The contract awards for center-based providers included a 25% cap on fringe costs in the BUDGET tool that providers use to submit their budgets to the DOE for approval. This fringe rate does not reflect the true costs of employee fringe and does not allow providers to meet the obligations of their collective bargaining agreements. Specifically, the Head Start Sponsoring Board recently raised the pension plan contribution for its workers from 11% to 18% of wages, making it difficult for Head Start providers who contract with the DOE to fulfill the required pension contributions, while also supplying health, disability and workers comp benefits while staying under the 25% cap.
High quality child care and preschool programming is contingent on the compensation and benefits of the teachers and staff. The DOE must lift the cap on allowable fringe rates to ensure that pension, health benefits including dental and vision, and disability and workers comp costs are fully met, as part of a continued effort to protect and expand access to competitive and comparable compensation. Furthermore, indirect costs should be in adherence with the City’s Indirect Cost Rate Manual. Balancing the budget on the backs of those providing the most critical services is not an effective nor viable method of fiscal responsibility.
3) Revisit enrollment-based payments to provide stability and promote recovery.
In response to advocacy around enrollment-based budgeting, Addendum 8 to the 2019 Birth-to-Five RFP front-loaded payment from DOE to providers and set a payment floor of 75% of the contract value below which reimbursement to providers would not fall, and after January 2022 providers would receive payment based on enrollment.
In light of the pandemic and the decline in enrollment it has caused, it is critical that the DOE recalibrate the timeline for implementation of this agreement, and ensure providers receive their full contract value for the entire 2022 City fiscal year. This will give providers stability following a tumultuous year, and ensure parents have care options they need as they begin to return to the workplace. Enrollment is currently artificially low as many workplaces have not returned to in-person work and some families still have concerns about sending their children to in-person programs, as well as due to delays in processing enrollments within DOE’s Centralized Enrollment System. Performance based budgeting can more appropriately proceed further into recovery in FY 23.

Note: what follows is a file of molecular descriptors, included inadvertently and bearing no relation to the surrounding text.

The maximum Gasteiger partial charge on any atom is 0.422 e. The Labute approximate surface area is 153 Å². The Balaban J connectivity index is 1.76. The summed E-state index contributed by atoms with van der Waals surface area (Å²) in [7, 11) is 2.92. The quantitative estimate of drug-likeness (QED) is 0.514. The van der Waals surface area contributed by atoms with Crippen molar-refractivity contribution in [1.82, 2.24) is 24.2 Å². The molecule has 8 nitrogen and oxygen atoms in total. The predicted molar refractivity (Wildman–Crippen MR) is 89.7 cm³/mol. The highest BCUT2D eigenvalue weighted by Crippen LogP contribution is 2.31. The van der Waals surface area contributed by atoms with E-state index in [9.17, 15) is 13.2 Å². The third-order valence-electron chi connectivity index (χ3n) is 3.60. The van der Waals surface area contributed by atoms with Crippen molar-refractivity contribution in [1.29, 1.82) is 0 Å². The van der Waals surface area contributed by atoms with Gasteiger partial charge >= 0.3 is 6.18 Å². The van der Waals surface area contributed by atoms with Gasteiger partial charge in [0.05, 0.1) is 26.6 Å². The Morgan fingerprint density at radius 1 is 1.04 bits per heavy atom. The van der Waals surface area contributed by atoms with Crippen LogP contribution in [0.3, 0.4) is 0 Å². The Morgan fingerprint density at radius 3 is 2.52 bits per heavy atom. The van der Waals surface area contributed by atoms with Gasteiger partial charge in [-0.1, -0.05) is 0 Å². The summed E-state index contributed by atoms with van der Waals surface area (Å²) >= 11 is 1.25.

4) Expedite contract negotiations and registration to ensure continuity of funds.
Providers are concerned that the current center-based awards that are being negotiated now may not be registered with the City until later this summer, possibly not before August or September. This means on top of the concerns listed above, providers likely will not be paid during the months of July and August. These delays will jeopardize the care of thousands of our City’s youngest children. It would put many providers out of business, or force them to lay off teachers, cooks, and other staff, all during crucial summer months when parents will most need care options for their children to get back to work. The City must ensure that the new center-based contracts are registered as close to the July 1st start date as possible to ensure providers are appropriately compensated and can keep their doors open to continue serving children and families.
We urge you to take these actions immediately to avoid the looming crisis for children, families, and the child care providers across New York City’s communities. This is a pivotal time for New York’s children and families, and we stand ready to work with you to achieve these outcomes to strengthen the City’s early care and education system to promote an ongoing and lasting recovery for all New Yorkers.